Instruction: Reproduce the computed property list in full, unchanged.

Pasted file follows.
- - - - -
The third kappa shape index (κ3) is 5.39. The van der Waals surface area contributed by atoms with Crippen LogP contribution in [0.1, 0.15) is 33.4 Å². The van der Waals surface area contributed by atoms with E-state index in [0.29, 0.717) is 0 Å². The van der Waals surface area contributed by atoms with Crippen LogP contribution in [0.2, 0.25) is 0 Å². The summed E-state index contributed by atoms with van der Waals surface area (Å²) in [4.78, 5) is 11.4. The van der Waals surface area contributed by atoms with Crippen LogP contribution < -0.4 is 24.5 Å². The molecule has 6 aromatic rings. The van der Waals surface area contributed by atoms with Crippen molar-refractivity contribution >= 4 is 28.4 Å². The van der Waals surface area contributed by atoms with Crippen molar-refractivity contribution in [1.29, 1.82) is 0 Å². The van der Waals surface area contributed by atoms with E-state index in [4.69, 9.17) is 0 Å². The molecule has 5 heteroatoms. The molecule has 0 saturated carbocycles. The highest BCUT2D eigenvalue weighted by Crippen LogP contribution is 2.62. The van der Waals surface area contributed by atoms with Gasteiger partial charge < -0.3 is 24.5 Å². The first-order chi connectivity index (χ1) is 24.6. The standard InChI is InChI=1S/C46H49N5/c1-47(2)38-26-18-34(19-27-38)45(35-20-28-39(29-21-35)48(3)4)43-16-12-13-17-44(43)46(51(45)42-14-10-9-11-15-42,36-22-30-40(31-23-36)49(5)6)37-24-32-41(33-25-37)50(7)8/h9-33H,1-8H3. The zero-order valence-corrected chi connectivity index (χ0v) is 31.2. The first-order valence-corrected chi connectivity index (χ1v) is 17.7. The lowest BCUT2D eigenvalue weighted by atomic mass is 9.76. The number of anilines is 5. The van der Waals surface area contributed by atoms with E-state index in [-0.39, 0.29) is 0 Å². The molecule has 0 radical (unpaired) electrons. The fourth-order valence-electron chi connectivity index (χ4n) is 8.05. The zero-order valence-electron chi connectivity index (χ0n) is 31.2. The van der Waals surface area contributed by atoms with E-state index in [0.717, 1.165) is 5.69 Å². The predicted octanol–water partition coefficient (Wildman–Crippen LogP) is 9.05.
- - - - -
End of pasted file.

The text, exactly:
The third kappa shape index (κ3) is 5.39. The van der Waals surface area contributed by atoms with Crippen LogP contribution in [0.1, 0.15) is 33.4 Å². The van der Waals surface area contributed by atoms with E-state index in [0.29, 0.717) is 0 Å². The van der Waals surface area contributed by atoms with Crippen LogP contribution in [0.2, 0.25) is 0 Å². The summed E-state index contributed by atoms with van der Waals surface area (Å²) in [4.78, 5) is 11.4. The van der Waals surface area contributed by atoms with Crippen LogP contribution < -0.4 is 24.5 Å². The molecule has 6 aromatic rings. The van der Waals surface area contributed by atoms with Crippen molar-refractivity contribution >= 4 is 28.4 Å². The van der Waals surface area contributed by atoms with Crippen molar-refractivity contribution in [1.29, 1.82) is 0 Å². The van der Waals surface area contributed by atoms with E-state index in [4.69, 9.17) is 0 Å². The molecule has 5 heteroatoms. The molecule has 0 saturated carbocycles. The highest BCUT2D eigenvalue weighted by Crippen LogP contribution is 2.62. The van der Waals surface area contributed by atoms with Gasteiger partial charge < -0.3 is 24.5 Å². The first-order chi connectivity index (χ1) is 24.6. The standard InChI is InChI=1S/C46H49N5/c1-47(2)38-26-18-34(19-27-38)45(35-20-28-39(29-21-35)48(3)4)43-16-12-13-17-44(43)46(51(45)42-14-10-9-11-15-42,36-22-30-40(31-23-36)49(5)6)37-24-32-41(33-25-37)50(7)8/h9-33H,1-8H3. The zero-order valence-corrected chi connectivity index (χ0v) is 31.2. The first-order valence-corrected chi connectivity index (χ1v) is 17.7. The lowest BCUT2D eigenvalue weighted by atomic mass is 9.76. The number of anilines is 5. The van der Waals surface area contributed by atoms with E-state index in [-0.39, 0.29) is 0 Å². The molecule has 0 radical (unpaired) electrons. The fourth-order valence-electron chi connectivity index (χ4n) is 8.05. The zero-order valence-electron chi connectivity index (χ0n) is 31.2. The van der Waals surface area contributed by atoms with E-state index in [0.717, 1.165) is 5.69 Å². The predicted octanol–water partition coefficient (Wildman–Crippen LogP) is 9.05.